The Slatest

I Will Only Take a Democratic “Unity Pledge” if I Can Still Complain That Joe Biden’s First Fundraiser Was Hosted by a Comcast Executive

A grinning Biden prepares to get into in to a car as he's followed by reporters.
Joe Biden in Washington, D.C. on April 5. Tasos Katopodis/Getty Images

The latest hot trend in Democrat World is to ask primary candidates and their supporters to take a “unity pledge.” The grassroots activist group Indivisible launched its version last Thursday, which calls in general terms for a “constructive” primary in which “shared values” are highlighted and everyone immediately gets behind the eventual nominee rather than continuing to hold grudges for the next 1,000 years. On Friday and Saturday, #resistance celebs George Takei and Alyssa Milano, whose combined Twitter/Instagram followers total 9.94 million, took things a step further and asked their social-media hordes to agree not to speak “negatively” about anyone in the race at all:

The motivation here is the idea that nasty primary campaigns can depress the enthusiasm of the losers’ supporters; Indivisible has addressed that problem directly by scheduling a “Weekend of Action” after the Democratic National Convention during which supporters of both winning and losing primary candidates will be able to join hands to knock on doors and make phone calls for the nominee. Another motivation is the idea that negative primary campaigning can pre-emptively destroy the winning candidate’s reputation among general-election swing voters, hence the Takei/Milano/My Mom model, in which if you can’t say something nice you shouldn’t say anything at all.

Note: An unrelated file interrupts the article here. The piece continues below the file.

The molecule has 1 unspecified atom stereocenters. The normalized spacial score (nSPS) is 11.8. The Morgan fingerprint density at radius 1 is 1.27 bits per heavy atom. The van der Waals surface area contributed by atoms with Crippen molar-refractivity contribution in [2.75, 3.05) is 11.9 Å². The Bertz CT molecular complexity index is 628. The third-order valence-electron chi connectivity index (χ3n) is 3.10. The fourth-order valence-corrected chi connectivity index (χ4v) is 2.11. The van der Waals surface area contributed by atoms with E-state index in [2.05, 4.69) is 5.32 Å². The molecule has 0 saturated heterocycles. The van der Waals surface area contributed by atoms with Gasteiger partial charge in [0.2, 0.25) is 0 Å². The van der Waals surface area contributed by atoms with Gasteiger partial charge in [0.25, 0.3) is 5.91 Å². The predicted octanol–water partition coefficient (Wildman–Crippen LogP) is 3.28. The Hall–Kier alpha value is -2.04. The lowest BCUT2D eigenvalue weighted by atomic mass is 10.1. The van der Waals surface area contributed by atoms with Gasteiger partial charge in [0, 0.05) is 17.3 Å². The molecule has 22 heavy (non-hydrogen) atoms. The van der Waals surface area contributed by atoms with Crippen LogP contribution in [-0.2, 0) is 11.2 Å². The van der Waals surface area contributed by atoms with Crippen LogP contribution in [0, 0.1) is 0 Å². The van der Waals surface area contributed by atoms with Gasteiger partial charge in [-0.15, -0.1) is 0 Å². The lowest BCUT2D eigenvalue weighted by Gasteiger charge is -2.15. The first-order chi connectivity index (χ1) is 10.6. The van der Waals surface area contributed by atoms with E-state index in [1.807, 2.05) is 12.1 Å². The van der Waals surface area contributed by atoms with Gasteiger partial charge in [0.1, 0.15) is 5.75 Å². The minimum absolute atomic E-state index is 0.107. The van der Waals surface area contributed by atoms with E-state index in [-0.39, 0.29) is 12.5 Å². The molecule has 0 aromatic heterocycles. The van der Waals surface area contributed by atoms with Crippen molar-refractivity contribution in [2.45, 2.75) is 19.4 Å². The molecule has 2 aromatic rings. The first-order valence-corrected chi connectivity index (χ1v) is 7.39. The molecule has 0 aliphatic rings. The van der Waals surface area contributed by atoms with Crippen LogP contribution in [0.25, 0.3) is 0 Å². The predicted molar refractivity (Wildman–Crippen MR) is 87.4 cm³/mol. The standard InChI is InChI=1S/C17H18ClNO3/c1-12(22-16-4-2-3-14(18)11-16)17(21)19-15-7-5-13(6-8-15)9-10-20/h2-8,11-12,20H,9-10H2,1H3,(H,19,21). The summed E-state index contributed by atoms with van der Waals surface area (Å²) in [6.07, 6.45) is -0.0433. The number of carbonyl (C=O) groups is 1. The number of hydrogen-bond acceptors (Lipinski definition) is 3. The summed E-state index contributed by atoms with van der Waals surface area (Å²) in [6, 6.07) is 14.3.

The problem with unity enforcement, though, is that it tends to protect the status quo, because it means never criticizing the frontrunner, which gives party insiders and major donors—who are free to line up behind particular candidates before they even launch their “exploratory committees”—even more influence than they already have. Joe Biden, for example, has already gotten more endorsements from top party figures than any other candidate despite having only been in the race for only a week, and he leads in most polls in part by virtue of name recognition. But is the average Democratic voter really well served by a regime in which it’s considered improper to criticize Biden? Or, to be more specific, is the country better off if Democrats aren’t complaining that Biden held his first official campaign fundraiser at the home of the man who supervises lobbying operations for Comcast, a monopolistic mega-corporation that is reviled by its customers? If it’s not cool to complain about that kind of thing, why even have a Democratic Party at all?

It seems like Indivisible’s version of the pledge would allow me to make this point, for what it’s worth, so long as I did so while emphasizing shared values (let’s say by pointing out that 77 percent of Democrats favor the enactment of laws restricting the amount of influence that big donors have on the political process) and presenting constructive context (let’s say by pointing out that candidates like Elizabeth Warren and John Hickenlooper have already outlined proposals to prevent further monopolization of the American economy). Alyssa Milano’s unity pledge, however, would forbid me from speaking my truth.

But as I have always said, I will not be silenced by Alyssa Milano. Joe Biden, do better!